PORTLAND, Ore. (KOIN) — As is the case in more than half of the country right now, Oregon is going through yet another COVID-19 wave.
This time it’s the BA.2 variant becoming the most dominant strain. But masks are still off and gatherings are still happening. So how bad is this latest wave and what does it mean for Oregon’s future?
The obvious answer to the first part is that any wave is bad, and this one is certainly causing more people to get sick and others dying from COVID-19. What we can do is compare this wave to the ones Oregon has already gone through, and this comparison shows the destruction left behind from the virus is waning with each new variant.
First start by looking at new cases since the BA.2 wave in Oregon started going up six weeks ago. During the week of March 24-30, there was 1,763 cases in Oregon. March 30 also has 84 patients in the hospital and 15 in the ICU. Now six weeks later, Oregon had 8,046 new cases with 151 hospitalizations and 28 ICU patients. That means over the six weeks of the BA.2 wave cases have gone up at a rate of 4.2x, hospitalizations up 1.8x and ICU patients up 1.9x.
Now let’s compare that to the other two biggest waves Oregon suffered through: the delta wave and the omicron wave. The omicron wave hit over the winter and began to spike around Thanksgiving. Over the next seven weeks before the surge peaked, cases went up from 4,197 to 55,882 with hospitalizations up from 391 to 888, and ICU patients going from 97 to 153. That means cases were up at an astonishing 13.1x, but the hospitalization jump stayed at only 2.1x and ICU’s at 1.6x. Not too much different than BA.2.
As for the deadliest wave Oregon felt, the delta surge really started to ramp up July 4-10 in 2021 and also took nearly seven weeks to peak. It saw cases go up 12.3x (from 1,278 to 15,709), hospitalizations go up 6.7x (from 140 to 937) and ICU’s go up 8.4x (from 30 to 253).
Rate of Increase for Each Wave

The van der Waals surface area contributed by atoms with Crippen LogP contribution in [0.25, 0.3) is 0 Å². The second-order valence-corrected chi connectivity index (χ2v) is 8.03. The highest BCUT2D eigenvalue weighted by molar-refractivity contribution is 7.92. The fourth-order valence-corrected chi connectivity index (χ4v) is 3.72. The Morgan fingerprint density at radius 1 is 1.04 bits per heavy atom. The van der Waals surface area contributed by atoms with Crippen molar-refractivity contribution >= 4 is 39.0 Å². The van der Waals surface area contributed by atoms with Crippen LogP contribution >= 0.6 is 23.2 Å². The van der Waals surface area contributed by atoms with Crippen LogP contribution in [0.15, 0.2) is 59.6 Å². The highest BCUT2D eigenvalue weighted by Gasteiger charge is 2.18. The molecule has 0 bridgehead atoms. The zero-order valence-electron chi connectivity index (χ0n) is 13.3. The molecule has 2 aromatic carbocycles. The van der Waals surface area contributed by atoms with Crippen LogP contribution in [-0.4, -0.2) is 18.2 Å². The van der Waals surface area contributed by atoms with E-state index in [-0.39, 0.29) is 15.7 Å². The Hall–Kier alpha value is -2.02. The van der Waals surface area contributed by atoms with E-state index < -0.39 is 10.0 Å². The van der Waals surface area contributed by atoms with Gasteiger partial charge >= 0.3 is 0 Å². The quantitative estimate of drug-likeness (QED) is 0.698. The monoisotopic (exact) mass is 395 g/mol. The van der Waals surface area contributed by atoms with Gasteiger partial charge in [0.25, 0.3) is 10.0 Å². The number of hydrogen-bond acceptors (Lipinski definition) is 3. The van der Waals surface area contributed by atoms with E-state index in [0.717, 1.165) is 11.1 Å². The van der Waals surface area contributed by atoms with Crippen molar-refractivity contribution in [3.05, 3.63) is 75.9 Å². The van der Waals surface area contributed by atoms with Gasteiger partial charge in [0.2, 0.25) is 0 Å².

The easiest thing to draw from these numbers is that with each wave, the severity of the virus is creating fewer serious medical conditions that need hospitalization. And it might be even lower with the BA.2 variant.
One thing we need to take into account when looking at these numbers is the near certainty that the number of new cases for BA.2 is vastly undercounted. The Oregon Health Authority estimated a few weeks ago that undercount could be 5-to-10 times lower than in reality. The easy access we have now of home test kits allows people to find out if they are sick and stay home without ever recording their positive results to OHA. But unlike cases, you can’t undercount hospitalizations and patients in the ICU.
So for a guess at how many actual cases there are in Oregon, we’ll be conservative and say it’s a 5-time undercount. That would put our guess at cases around 40,230 total for the last week. And while that’s extremely high, it doesn’t change the number of hospitalizations as of Wednesday at 181. That means only one patient is in the hospital for every 222.3 new cases of our estimation over the previous seven days.
Now to compare that to our earlier waves. The peak for omicron was 55,882 new cases over seven days with 811 patients in the hospital on the final day of that week. That gives us a ratio of 68.9 new cases for every one hospital patient with COVID. During the week that saw the delta variant peak, there was 15,709 cases with 937 hospital patients on the final day for a ratio of 16.8 to 1.